My search for inspiration nearly got me eaten by a bear
by Adam Capell
Finding inspiration is a catalyst for transcendence, whether you’re a writer, an artist, or even a Federal Express driver delivering a package. Vincent van Gogh’s Starry Night was inspired by a dream. Maya Angelou was inspired by a teacher, and Gandhi by Tolstoy’s The Kingdom of God Is Within You. Unfortunately for me, I don’t remember my dreams. I was never much of an academic and the last book I read was about a cocaine dealing dentist. So at this point my only real inspiration is to not deal cocaine out of my dental practice. No, for me the search for inspirado was going to be a lot more taxing than it was for Vincent van Gogh.
My writing partner and I had been stuck in a rut trying to finish our TV pilot. We saw months pass filled with blank pages and empty cartons of Pinkberry. One day, needing an escape, we watched the film Into the Wild. So moved by the story we decided the only way we could finish our TV pilot was to lose ourselves in the mighty forests of Yosemite National Park and let its beauty inspire us to create. That night we found ourselves at Target buying strictly the essentials: A Bowie knife, long underwear and five pounds of Archer Farms freeze dried blueberries. By early morning we were in Yosemite, without flashlights or really any camping equipment of any kind. Upon entering the park, the ranger sternly warned us of recent bear attacks. He urged us to keep our campsite clean and store all food in the “anti-bear” storage lockers provided, otherwise we’ll be inviting a bear attack.
Come nightfall we were absolutely terrified. My writing partner and I, well documented stress eaters, devoured the impossibly large bag of freeze dried blueberries by the trembling handful. Inevitably, a few berries would spill here and there. We began to surmise that there were at least twenty to thirty freeze dried blueberries on the ground several feet away from where we’d be sleeping. In a matter of minutes we were convinced that these bears were picking up the scent and they’d developed a real fondness for Archer Farms freeze dried blueberries.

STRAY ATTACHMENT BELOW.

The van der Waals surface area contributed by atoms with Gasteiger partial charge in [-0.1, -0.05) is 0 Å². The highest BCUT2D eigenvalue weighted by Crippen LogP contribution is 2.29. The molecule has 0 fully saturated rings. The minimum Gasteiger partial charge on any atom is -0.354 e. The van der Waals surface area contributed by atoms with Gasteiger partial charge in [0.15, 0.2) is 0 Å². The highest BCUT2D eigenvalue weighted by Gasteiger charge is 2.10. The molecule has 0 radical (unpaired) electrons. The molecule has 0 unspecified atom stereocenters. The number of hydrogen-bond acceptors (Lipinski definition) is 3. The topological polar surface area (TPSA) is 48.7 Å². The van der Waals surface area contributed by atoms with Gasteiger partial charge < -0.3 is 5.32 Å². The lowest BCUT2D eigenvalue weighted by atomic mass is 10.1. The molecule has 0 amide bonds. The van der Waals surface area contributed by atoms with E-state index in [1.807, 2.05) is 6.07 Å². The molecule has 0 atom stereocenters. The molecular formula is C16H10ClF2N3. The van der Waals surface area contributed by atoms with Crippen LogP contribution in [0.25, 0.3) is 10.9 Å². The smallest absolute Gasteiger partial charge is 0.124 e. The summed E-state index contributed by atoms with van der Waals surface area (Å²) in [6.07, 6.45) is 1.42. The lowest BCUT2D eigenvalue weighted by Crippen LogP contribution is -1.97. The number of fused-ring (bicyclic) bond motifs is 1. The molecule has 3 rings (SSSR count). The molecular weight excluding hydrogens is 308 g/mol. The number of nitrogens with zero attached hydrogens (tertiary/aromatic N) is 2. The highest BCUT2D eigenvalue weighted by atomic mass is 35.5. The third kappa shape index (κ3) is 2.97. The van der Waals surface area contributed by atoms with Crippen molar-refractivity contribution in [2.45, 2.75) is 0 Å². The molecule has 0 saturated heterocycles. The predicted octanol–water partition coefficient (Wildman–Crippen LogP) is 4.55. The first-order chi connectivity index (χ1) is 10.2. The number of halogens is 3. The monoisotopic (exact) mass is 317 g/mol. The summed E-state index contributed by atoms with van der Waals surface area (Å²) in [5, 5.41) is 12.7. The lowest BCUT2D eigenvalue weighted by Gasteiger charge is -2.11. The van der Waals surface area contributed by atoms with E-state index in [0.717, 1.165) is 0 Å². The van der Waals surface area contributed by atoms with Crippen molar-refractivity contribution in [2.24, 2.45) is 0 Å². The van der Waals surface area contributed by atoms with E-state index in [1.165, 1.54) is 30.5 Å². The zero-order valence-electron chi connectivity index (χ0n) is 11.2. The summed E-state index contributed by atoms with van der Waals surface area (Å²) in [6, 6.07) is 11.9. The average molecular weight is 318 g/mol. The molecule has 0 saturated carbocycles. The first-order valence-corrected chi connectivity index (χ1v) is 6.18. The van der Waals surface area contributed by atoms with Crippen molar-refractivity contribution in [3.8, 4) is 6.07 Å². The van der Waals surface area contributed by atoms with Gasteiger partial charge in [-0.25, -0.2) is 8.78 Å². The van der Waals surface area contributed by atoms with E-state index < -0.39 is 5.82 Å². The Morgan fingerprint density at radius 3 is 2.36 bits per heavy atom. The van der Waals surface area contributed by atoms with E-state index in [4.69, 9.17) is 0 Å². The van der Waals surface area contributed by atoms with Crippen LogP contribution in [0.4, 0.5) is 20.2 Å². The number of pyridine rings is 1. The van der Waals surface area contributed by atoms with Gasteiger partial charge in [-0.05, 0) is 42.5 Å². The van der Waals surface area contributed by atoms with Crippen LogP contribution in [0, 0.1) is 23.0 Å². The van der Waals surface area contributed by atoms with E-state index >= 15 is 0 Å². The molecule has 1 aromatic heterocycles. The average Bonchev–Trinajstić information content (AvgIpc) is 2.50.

Needless to say we made no tangible progress on our TV pilot. We did however spend the large part of six days writing taglines for a series of bear action movies, starring Steven Seagal as the bear slayer:
Bearly Legal — A boy scout troop is attacked by a pack of killer bears. Co-starring Ed Begley, Jr. as the ill-fated troop leader.
The Right to Bear Arms — Set in the backdrop of the Revolutionary War. King George III, deranged with untreated Syphilis, sends a ship full of deadly bears to control his colony.
The Bearing Straight — Stranded travelers are forced to cross an icy, bear infested waterway. Co-starring Powers Boothe as the doomed wagon leader.
Bear Down Chicago Bears — In a battle to the death, the Chicago Bears are forced to play football against a team of vicious bears. *Please note that Steven Seagal does not play the role of the bear slayer in this film. That role is tackled by All-Pro linebacker, Brian Urlacher.
Bear in Mind — A psychedelic odyssey through the mind of an actual bear set to the soundtrack of The Who’s Tommy. Steven Seagal reprises his role of bear slayer.
A Cross to Bear — Which presupposes that the Romans didn’t kill Jesus, and that bears did.
Bear Mitzvah — A boy’s right of passage is interrupted by a pack of savage bears. Co-starring Judd Hirsch as the ill-fated Rabbi.
It turns out the people in the campsite next to us worked for the SyFy net. With our permission, several years later they would go on to produce the movie Sharknado, which is loosely based on a composite of all of our films.Tags: Adam Chapell, Bear, Creativity, Film and TV business, Film industry, Hollywood, Imagination, Inspiration, Into The Wild, Pinkberry, Sharknado, Steven Seagal, Television, The Who's Tommy, TV pilot, Vincent van Gogh, Writing partners, Yosemite National Park